You’ve probably never been around so many new people from so many different places as during freshers’ week. Make sure to bring a doorstop, so your new neighbours feel comfortable popping their heads in and saying hello. Invite them in for a chat and a cuppa if you really want to win them over!

As well as hopefully bonding with the friends living around you, you’ll meet people on your course, older students, and countless others. Be prepared for a lot of Facebook adds, and having the same awkward opener conversation over and over. Also, make sure to choose a fun fact about yourself in advance for any classic freshers’ week icebreakers and get-to-know-you games.

It’s obviously great to be friendly to everyone you meet at university. However, lots of people feel pressure to become an immediate BNOC (big name on campus). Don’t give in to the panic! Everyone showing off their fun on social media is just as confused and nervous as you. You don’t need to make your best friends for life on day one – there’s lots of time to find your tribe.

Explore the freshers’ fair

The freshers’ fair generally happens over a couple of days during freshers’ week. It’ll give you the chance to learn about every society and extra-curricular activity on offer at your university. You can speak to student reps at each stall, and sign up for mailing lists so that you don’t miss upcoming events.

Extra-curricular activities are a great way to round out your CV when it comes to the job hunt. More importantly though, you’ll meet lots of new like-minded people and get some crucial chill time amidst the chaos of the uni term. Are you considering playing a new sport, getting involved in performing arts, joining a religious society, or something more niche? Whatever it is, we recommend throwing yourself into the fun and trying everything at least once!

Another thing to note about the freshers’ fair is that almost every brand and company will have special deals and rates for students. You’ll receive a ton of freebies, coupons and discount codes, so keep them safe and use them to save money later on. When out shopping, remember to ask if the shop you’re in gives student discounts. An NUS card or university ID can get you 10% off in most places (which almost makes the degree worth it).

Freshers’ week nightlife

When you picture yourself during freshers’ week, it’s probably dancing in a club surrounded by lots of sweaty fellow students. This year, universities are optimistic that students won’t need to miss out on the nightlife scene. However, it’s important to stay as smart and as safe as possible. As well as being COVID-aware, remember not to drink on an empty stomach. Keep an eye on your belongings (especially your drink), and don’t venture off alone in unfamiliar areas. If you do end up going a bit too hard, make sure to get some fluids and carbs in you the next morning. Exercising will be the last thing you’ll feel like doing, but sweating the alcohol out is an amazing hangover cure. If that sounds too ambitious, at least leave home for a walk to get some fresh air.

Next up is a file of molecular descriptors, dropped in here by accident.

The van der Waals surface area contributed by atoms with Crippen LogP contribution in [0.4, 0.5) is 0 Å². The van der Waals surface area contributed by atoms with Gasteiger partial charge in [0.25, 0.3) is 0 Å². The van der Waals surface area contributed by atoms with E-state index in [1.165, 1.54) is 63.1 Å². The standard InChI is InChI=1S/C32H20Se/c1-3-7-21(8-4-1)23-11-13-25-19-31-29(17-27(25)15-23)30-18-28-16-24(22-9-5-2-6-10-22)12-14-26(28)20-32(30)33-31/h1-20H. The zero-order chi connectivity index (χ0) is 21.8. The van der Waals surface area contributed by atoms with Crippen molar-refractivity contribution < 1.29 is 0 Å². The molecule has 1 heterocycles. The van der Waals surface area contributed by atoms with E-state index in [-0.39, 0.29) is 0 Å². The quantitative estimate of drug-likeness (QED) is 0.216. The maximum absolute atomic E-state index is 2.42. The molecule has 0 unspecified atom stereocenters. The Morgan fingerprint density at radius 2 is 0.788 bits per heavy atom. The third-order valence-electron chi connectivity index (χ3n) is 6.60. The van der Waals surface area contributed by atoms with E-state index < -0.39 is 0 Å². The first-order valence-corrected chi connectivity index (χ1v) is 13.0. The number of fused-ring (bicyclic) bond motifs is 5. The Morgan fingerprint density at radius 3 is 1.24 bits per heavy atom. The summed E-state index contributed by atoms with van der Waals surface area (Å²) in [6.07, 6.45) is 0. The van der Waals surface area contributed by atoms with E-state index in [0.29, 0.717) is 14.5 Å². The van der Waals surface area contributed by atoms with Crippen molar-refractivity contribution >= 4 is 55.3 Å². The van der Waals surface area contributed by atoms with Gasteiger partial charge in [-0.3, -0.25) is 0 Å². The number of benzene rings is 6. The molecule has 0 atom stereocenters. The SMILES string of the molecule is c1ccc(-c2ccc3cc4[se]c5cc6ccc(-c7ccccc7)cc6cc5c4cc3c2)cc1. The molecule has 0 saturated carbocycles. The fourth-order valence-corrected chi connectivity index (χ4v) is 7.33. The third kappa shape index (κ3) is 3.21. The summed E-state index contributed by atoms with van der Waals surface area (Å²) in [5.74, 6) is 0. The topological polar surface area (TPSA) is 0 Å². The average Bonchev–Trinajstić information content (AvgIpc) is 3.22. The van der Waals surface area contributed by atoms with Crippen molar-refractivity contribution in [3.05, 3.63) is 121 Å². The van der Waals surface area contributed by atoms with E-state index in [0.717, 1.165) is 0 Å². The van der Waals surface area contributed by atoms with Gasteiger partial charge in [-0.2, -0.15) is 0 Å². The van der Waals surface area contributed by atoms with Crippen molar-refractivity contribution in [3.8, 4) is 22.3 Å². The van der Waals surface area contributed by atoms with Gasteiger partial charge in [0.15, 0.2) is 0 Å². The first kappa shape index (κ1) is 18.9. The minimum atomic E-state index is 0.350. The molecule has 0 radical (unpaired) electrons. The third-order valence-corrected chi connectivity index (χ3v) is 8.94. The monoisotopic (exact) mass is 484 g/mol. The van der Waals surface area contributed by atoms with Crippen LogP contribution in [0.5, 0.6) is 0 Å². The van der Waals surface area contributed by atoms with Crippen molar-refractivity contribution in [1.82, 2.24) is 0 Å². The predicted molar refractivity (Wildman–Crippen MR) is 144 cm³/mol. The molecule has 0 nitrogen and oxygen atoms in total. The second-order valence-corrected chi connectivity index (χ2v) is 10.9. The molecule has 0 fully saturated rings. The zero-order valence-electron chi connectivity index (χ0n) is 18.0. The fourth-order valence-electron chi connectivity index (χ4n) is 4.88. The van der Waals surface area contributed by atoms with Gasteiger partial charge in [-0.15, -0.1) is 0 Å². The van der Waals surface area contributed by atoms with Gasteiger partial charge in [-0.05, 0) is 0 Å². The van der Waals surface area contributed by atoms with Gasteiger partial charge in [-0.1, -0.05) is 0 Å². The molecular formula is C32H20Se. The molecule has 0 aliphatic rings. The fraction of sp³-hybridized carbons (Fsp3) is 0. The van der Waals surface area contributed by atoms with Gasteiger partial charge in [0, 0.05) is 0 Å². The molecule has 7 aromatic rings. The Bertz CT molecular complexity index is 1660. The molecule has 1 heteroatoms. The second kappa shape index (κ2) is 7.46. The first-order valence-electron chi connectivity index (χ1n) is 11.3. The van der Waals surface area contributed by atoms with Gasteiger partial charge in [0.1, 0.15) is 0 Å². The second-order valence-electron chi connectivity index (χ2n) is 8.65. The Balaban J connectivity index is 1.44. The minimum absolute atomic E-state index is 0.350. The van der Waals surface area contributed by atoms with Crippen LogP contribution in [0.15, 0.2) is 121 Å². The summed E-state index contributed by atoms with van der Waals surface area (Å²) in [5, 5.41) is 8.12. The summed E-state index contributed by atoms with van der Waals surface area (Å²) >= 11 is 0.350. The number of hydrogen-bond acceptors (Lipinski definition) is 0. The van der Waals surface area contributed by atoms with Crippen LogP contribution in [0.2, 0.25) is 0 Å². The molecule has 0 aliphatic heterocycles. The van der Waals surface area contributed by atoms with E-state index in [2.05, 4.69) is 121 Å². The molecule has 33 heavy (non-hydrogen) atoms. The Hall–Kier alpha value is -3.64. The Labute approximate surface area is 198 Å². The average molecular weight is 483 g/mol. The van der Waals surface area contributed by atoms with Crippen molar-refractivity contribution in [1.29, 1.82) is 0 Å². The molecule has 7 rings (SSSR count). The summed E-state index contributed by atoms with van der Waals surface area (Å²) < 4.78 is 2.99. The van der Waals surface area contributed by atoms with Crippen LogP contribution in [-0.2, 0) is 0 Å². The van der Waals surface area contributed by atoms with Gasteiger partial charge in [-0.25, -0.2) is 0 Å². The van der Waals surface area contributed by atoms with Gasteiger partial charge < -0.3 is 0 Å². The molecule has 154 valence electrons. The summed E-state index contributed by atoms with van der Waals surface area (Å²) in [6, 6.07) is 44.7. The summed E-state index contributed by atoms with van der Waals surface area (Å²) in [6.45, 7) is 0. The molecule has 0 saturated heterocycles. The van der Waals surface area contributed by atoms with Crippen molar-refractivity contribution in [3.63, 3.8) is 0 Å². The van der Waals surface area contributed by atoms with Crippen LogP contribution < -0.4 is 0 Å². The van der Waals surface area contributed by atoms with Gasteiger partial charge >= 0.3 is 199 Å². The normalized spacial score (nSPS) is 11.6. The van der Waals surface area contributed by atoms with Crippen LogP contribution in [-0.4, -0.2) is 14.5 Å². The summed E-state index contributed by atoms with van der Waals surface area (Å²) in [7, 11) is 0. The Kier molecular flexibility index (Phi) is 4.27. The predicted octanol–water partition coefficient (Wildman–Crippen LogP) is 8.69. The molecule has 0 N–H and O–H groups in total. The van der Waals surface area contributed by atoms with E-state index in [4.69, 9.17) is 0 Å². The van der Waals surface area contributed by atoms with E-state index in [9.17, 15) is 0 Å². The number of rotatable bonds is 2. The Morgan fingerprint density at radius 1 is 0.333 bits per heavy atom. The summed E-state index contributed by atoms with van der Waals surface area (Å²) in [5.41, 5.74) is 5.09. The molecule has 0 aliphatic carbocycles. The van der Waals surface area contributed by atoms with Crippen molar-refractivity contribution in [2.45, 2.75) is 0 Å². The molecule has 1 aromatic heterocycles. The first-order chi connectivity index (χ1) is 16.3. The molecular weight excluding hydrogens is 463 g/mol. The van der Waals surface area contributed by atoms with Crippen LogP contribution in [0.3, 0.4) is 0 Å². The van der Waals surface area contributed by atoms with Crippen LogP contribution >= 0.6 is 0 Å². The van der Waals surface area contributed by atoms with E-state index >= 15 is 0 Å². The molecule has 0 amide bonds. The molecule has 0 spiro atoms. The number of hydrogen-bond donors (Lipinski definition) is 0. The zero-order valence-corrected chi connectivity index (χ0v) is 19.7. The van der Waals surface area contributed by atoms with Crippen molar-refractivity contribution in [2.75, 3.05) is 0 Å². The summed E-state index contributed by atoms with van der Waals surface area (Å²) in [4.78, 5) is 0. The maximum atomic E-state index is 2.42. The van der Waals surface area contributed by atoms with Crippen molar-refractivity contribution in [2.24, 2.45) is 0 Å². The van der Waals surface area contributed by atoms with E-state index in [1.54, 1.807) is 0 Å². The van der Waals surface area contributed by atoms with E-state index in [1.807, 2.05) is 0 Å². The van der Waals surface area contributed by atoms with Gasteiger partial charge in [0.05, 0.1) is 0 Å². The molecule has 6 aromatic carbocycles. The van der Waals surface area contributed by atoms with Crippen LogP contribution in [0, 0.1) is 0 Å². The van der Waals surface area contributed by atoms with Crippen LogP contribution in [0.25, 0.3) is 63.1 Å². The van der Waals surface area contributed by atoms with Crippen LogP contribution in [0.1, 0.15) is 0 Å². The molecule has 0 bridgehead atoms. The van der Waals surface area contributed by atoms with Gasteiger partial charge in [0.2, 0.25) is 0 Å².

The freshers’ week hype can make people who aren’t so crazy about clubbing feel a bit alienated. However, this doesn’t need to be the case. There are always a mix of different events on offer, especially in the wake of the pandemic. Night markets, movie marathons and yoga classes are more chilled alternatives that are really fun. While social events are planned for every moment of the week, don’t feel pressured to attend them all. Freshers’ week can be draining, and it’s important to acknowledge when you need some downtime.

Photo credit: Jacob Lund, Shutterstock

Help and support

Adjusting to university life is hard. It might seem that you’re the only one who feels anxious or homesick, but this is really the opposite of the truth. All universities will have dedicated and friendly welcome teams of older students there to guide you. Don’t be afraid to speak to them if you feel a little lost. They can listen without judgement, suggest events that you might enjoy, and direct you to the right services if you need further support.

Remember to eat well and keep yourself fuelled during freshers’ week to avoid illness or burnout. Try to avoid the dreaded freshers’ flu by taking plenty of vitamins. If you do think you’ve caught it, give yourself a day or two to recuperate before hitting the town again. If you think you’ve contracted anything more serious, don’t hesitate to contact a health professional or your uni’s pastoral care.

Click here to read our top tips for international students

What happens if freshers’ week goes virtual?

Large events are all dependent on the changing COVID-19 situation. Lots of unis have already moved faffy admin tasks online in response to the pandemic – a silver lining to this whole mess! However, they are reluctant to cancel the in-person freshers’ fair or other social activities. 

If something drastic changes and you do end up having to navigate freshers’ week through your laptop, try to keep an open mind. Although it’s not ideal to be meeting people and finding out about clubs and societies online, it’s definitely possible. Some unis have even organised virtual DJ sets, quiz nights and escape rooms. Hopefully you’ll have lovely flatmates and neighbours to bubble with, and if not, you can find people online who are in the same boat.

If your liver and your wallet are both a bit worse for wear when freshers’ week is over, don’t worry. As we said above, it’s great to try and make the most of the week, but remember that it won’t define your uni experience. Once teaching starts, things will calm down, and you’ll fall into more of a routine.